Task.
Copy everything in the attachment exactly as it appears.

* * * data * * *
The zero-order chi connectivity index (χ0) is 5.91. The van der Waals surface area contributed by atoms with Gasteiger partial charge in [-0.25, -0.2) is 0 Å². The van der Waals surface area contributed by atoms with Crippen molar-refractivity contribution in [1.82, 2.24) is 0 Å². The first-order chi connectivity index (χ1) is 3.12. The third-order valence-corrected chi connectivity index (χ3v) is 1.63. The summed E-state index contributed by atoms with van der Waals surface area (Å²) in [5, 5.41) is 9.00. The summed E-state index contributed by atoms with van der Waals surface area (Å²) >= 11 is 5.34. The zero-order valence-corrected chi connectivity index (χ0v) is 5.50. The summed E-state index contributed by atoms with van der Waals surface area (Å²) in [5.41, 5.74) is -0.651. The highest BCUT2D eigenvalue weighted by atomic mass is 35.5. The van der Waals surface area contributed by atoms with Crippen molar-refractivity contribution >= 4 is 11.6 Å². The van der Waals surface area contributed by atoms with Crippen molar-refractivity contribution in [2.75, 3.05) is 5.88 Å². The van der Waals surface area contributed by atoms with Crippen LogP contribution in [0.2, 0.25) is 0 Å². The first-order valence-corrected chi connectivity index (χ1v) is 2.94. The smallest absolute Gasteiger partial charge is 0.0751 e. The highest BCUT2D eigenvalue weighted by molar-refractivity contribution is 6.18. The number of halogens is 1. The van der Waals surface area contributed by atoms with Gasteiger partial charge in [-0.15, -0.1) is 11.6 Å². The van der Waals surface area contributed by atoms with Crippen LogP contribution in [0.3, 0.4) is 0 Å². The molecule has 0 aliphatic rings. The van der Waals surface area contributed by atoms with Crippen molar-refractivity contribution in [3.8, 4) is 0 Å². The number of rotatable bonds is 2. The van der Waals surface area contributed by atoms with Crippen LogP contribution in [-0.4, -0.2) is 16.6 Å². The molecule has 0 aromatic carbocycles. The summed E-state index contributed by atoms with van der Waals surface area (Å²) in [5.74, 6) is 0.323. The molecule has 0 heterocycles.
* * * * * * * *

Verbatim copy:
The zero-order chi connectivity index (χ0) is 5.91. The van der Waals surface area contributed by atoms with Gasteiger partial charge in [-0.25, -0.2) is 0 Å². The van der Waals surface area contributed by atoms with Crippen molar-refractivity contribution in [1.82, 2.24) is 0 Å². The first-order chi connectivity index (χ1) is 3.12. The third-order valence-corrected chi connectivity index (χ3v) is 1.63. The summed E-state index contributed by atoms with van der Waals surface area (Å²) in [5, 5.41) is 9.00. The summed E-state index contributed by atoms with van der Waals surface area (Å²) >= 11 is 5.34. The zero-order valence-corrected chi connectivity index (χ0v) is 5.50. The summed E-state index contributed by atoms with van der Waals surface area (Å²) in [5.41, 5.74) is -0.651. The highest BCUT2D eigenvalue weighted by atomic mass is 35.5. The van der Waals surface area contributed by atoms with Crippen molar-refractivity contribution >= 4 is 11.6 Å². The van der Waals surface area contributed by atoms with Crippen molar-refractivity contribution in [2.75, 3.05) is 5.88 Å². The van der Waals surface area contributed by atoms with Crippen LogP contribution in [0.2, 0.25) is 0 Å². The first-order valence-corrected chi connectivity index (χ1v) is 2.94. The smallest absolute Gasteiger partial charge is 0.0751 e. The highest BCUT2D eigenvalue weighted by molar-refractivity contribution is 6.18. The number of halogens is 1. The van der Waals surface area contributed by atoms with Gasteiger partial charge in [-0.15, -0.1) is 11.6 Å². The van der Waals surface area contributed by atoms with Crippen LogP contribution in [0.3, 0.4) is 0 Å². The molecule has 0 aliphatic rings. The van der Waals surface area contributed by atoms with Crippen molar-refractivity contribution in [3.8, 4) is 0 Å². The number of rotatable bonds is 2. The van der Waals surface area contributed by atoms with Crippen LogP contribution in [-0.4, -0.2) is 16.6 Å². The molecule has 0 aromatic carbocycles. The summed E-state index contributed by atoms with van der Waals surface area (Å²) in [5.74, 6) is 0.323. The molecule has 0 heterocycles.